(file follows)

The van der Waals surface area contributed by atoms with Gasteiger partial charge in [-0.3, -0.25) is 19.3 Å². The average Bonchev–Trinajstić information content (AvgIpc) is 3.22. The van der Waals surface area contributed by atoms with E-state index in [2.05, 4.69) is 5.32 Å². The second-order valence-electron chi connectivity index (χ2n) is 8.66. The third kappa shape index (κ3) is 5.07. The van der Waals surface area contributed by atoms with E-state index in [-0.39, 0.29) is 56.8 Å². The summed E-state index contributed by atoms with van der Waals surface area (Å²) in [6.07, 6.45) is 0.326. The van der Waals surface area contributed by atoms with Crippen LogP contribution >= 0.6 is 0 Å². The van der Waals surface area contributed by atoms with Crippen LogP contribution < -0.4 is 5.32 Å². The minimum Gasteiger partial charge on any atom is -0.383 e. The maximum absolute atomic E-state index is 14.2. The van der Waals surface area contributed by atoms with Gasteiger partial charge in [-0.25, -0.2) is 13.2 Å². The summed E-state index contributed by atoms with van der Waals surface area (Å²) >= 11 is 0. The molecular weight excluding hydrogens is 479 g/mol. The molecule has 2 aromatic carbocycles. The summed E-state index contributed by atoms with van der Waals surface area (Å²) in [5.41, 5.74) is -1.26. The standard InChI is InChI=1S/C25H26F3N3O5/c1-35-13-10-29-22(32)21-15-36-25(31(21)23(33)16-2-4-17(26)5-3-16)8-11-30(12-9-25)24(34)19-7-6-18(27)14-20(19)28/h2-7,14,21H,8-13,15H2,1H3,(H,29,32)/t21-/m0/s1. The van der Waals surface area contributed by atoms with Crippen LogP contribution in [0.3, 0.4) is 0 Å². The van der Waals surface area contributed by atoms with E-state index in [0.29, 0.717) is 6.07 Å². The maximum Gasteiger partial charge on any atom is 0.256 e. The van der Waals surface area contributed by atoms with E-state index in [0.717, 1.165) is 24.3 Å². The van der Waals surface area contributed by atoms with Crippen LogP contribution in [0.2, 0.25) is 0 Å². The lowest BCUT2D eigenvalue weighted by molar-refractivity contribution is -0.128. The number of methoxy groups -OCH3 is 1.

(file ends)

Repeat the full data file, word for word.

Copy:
The van der Waals surface area contributed by atoms with Gasteiger partial charge in [-0.3, -0.25) is 19.3 Å². The average Bonchev–Trinajstić information content (AvgIpc) is 3.22. The van der Waals surface area contributed by atoms with E-state index in [2.05, 4.69) is 5.32 Å². The second-order valence-electron chi connectivity index (χ2n) is 8.66. The third kappa shape index (κ3) is 5.07. The van der Waals surface area contributed by atoms with E-state index in [-0.39, 0.29) is 56.8 Å². The summed E-state index contributed by atoms with van der Waals surface area (Å²) in [6.07, 6.45) is 0.326. The van der Waals surface area contributed by atoms with Crippen LogP contribution >= 0.6 is 0 Å². The van der Waals surface area contributed by atoms with Crippen LogP contribution < -0.4 is 5.32 Å². The minimum Gasteiger partial charge on any atom is -0.383 e. The maximum absolute atomic E-state index is 14.2. The van der Waals surface area contributed by atoms with Gasteiger partial charge in [-0.25, -0.2) is 13.2 Å². The summed E-state index contributed by atoms with van der Waals surface area (Å²) >= 11 is 0. The molecular weight excluding hydrogens is 479 g/mol. The molecule has 2 aromatic carbocycles. The summed E-state index contributed by atoms with van der Waals surface area (Å²) in [5.41, 5.74) is -1.26. The standard InChI is InChI=1S/C25H26F3N3O5/c1-35-13-10-29-22(32)21-15-36-25(31(21)23(33)16-2-4-17(26)5-3-16)8-11-30(12-9-25)24(34)19-7-6-18(27)14-20(19)28/h2-7,14,21H,8-13,15H2,1H3,(H,29,32)/t21-/m0/s1. The van der Waals surface area contributed by atoms with Crippen LogP contribution in [0.3, 0.4) is 0 Å². The van der Waals surface area contributed by atoms with E-state index in [0.29, 0.717) is 6.07 Å². The maximum Gasteiger partial charge on any atom is 0.256 e. The van der Waals surface area contributed by atoms with E-state index in [0.717, 1.165) is 24.3 Å². The van der Waals surface area contributed by atoms with Crippen LogP contribution in [0.2, 0.25) is 0 Å². The lowest BCUT2D eigenvalue weighted by molar-refractivity contribution is -0.128. The number of methoxy groups -OCH3 is 1.